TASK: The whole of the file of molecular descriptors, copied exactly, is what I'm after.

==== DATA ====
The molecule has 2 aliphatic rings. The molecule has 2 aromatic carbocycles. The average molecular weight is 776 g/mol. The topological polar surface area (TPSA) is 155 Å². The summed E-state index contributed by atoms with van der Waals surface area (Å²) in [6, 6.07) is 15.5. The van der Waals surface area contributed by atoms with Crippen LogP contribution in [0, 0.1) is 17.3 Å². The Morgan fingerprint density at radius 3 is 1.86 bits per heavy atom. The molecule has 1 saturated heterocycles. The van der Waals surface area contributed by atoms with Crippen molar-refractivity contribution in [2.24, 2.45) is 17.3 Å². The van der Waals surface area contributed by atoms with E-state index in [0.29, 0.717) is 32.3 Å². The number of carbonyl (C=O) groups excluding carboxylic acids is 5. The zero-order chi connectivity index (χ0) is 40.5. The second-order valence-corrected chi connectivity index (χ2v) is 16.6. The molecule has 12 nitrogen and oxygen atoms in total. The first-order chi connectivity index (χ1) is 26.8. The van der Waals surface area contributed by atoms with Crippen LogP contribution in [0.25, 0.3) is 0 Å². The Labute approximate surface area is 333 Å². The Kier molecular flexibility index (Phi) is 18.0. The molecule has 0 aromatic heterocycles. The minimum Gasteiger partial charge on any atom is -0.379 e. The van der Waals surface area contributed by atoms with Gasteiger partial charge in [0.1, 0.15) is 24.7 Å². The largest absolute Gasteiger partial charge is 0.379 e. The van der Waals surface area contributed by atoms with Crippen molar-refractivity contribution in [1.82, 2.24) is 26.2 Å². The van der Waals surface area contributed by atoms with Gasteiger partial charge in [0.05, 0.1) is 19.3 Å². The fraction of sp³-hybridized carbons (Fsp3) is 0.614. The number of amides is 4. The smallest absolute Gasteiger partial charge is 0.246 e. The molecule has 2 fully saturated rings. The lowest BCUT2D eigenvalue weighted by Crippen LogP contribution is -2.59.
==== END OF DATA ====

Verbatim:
The molecule has 2 aliphatic rings. The molecule has 2 aromatic carbocycles. The average molecular weight is 776 g/mol. The topological polar surface area (TPSA) is 155 Å². The summed E-state index contributed by atoms with van der Waals surface area (Å²) in [6, 6.07) is 15.5. The van der Waals surface area contributed by atoms with Crippen LogP contribution in [0, 0.1) is 17.3 Å². The Morgan fingerprint density at radius 3 is 1.86 bits per heavy atom. The molecule has 1 saturated heterocycles. The van der Waals surface area contributed by atoms with Crippen molar-refractivity contribution in [2.24, 2.45) is 17.3 Å². The van der Waals surface area contributed by atoms with E-state index in [0.29, 0.717) is 32.3 Å². The number of carbonyl (C=O) groups excluding carboxylic acids is 5. The zero-order chi connectivity index (χ0) is 40.5. The second-order valence-corrected chi connectivity index (χ2v) is 16.6. The molecule has 12 nitrogen and oxygen atoms in total. The first-order chi connectivity index (χ1) is 26.8. The van der Waals surface area contributed by atoms with Crippen LogP contribution in [0.25, 0.3) is 0 Å². The Labute approximate surface area is 333 Å². The Kier molecular flexibility index (Phi) is 18.0. The molecule has 0 aromatic heterocycles. The minimum Gasteiger partial charge on any atom is -0.379 e. The van der Waals surface area contributed by atoms with Gasteiger partial charge in [0.1, 0.15) is 24.7 Å². The largest absolute Gasteiger partial charge is 0.379 e. The van der Waals surface area contributed by atoms with Crippen molar-refractivity contribution in [1.82, 2.24) is 26.2 Å². The van der Waals surface area contributed by atoms with Gasteiger partial charge in [0.05, 0.1) is 19.3 Å². The fraction of sp³-hybridized carbons (Fsp3) is 0.614. The number of amides is 4. The smallest absolute Gasteiger partial charge is 0.246 e. The molecule has 2 fully saturated rings. The lowest BCUT2D eigenvalue weighted by Crippen LogP contribution is -2.59.